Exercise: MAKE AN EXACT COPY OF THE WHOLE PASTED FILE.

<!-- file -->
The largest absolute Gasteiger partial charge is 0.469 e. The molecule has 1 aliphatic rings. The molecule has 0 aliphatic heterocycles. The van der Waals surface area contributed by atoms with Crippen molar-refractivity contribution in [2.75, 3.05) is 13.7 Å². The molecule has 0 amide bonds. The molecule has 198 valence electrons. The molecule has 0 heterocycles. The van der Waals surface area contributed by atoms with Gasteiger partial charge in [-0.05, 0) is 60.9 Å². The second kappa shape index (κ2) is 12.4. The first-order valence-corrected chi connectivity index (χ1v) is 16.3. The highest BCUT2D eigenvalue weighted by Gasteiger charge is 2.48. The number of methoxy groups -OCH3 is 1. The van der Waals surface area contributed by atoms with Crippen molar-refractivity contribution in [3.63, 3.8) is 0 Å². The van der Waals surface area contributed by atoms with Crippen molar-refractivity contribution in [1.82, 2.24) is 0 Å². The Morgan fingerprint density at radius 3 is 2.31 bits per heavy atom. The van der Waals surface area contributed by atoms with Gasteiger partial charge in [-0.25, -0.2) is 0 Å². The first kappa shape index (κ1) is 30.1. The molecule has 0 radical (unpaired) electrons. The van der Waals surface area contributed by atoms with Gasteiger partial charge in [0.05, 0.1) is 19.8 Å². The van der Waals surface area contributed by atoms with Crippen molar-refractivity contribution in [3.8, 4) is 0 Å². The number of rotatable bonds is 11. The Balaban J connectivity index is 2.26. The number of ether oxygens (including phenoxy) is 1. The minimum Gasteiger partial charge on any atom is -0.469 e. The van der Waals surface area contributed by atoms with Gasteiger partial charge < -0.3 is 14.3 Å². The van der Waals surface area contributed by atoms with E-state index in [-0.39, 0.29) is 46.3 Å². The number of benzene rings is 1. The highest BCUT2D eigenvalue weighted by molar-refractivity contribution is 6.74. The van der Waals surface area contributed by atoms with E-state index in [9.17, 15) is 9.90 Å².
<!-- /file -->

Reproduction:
The largest absolute Gasteiger partial charge is 0.469 e. The molecule has 1 aliphatic rings. The molecule has 0 aliphatic heterocycles. The van der Waals surface area contributed by atoms with Crippen molar-refractivity contribution in [2.75, 3.05) is 13.7 Å². The molecule has 0 amide bonds. The molecule has 198 valence electrons. The molecule has 0 heterocycles. The van der Waals surface area contributed by atoms with Gasteiger partial charge in [-0.05, 0) is 60.9 Å². The second kappa shape index (κ2) is 12.4. The first-order valence-corrected chi connectivity index (χ1v) is 16.3. The highest BCUT2D eigenvalue weighted by Gasteiger charge is 2.48. The number of methoxy groups -OCH3 is 1. The van der Waals surface area contributed by atoms with Crippen molar-refractivity contribution in [3.63, 3.8) is 0 Å². The van der Waals surface area contributed by atoms with Crippen molar-refractivity contribution in [1.82, 2.24) is 0 Å². The Morgan fingerprint density at radius 3 is 2.31 bits per heavy atom. The van der Waals surface area contributed by atoms with Gasteiger partial charge in [-0.25, -0.2) is 0 Å². The first kappa shape index (κ1) is 30.1. The molecule has 0 radical (unpaired) electrons. The van der Waals surface area contributed by atoms with Gasteiger partial charge in [0.05, 0.1) is 19.8 Å². The van der Waals surface area contributed by atoms with Crippen molar-refractivity contribution in [3.8, 4) is 0 Å². The number of rotatable bonds is 11. The Balaban J connectivity index is 2.26. The number of ether oxygens (including phenoxy) is 1. The minimum Gasteiger partial charge on any atom is -0.469 e. The van der Waals surface area contributed by atoms with Gasteiger partial charge < -0.3 is 14.3 Å². The van der Waals surface area contributed by atoms with E-state index in [-0.39, 0.29) is 46.3 Å². The number of benzene rings is 1. The highest BCUT2D eigenvalue weighted by molar-refractivity contribution is 6.74. The van der Waals surface area contributed by atoms with E-state index in [9.17, 15) is 9.90 Å².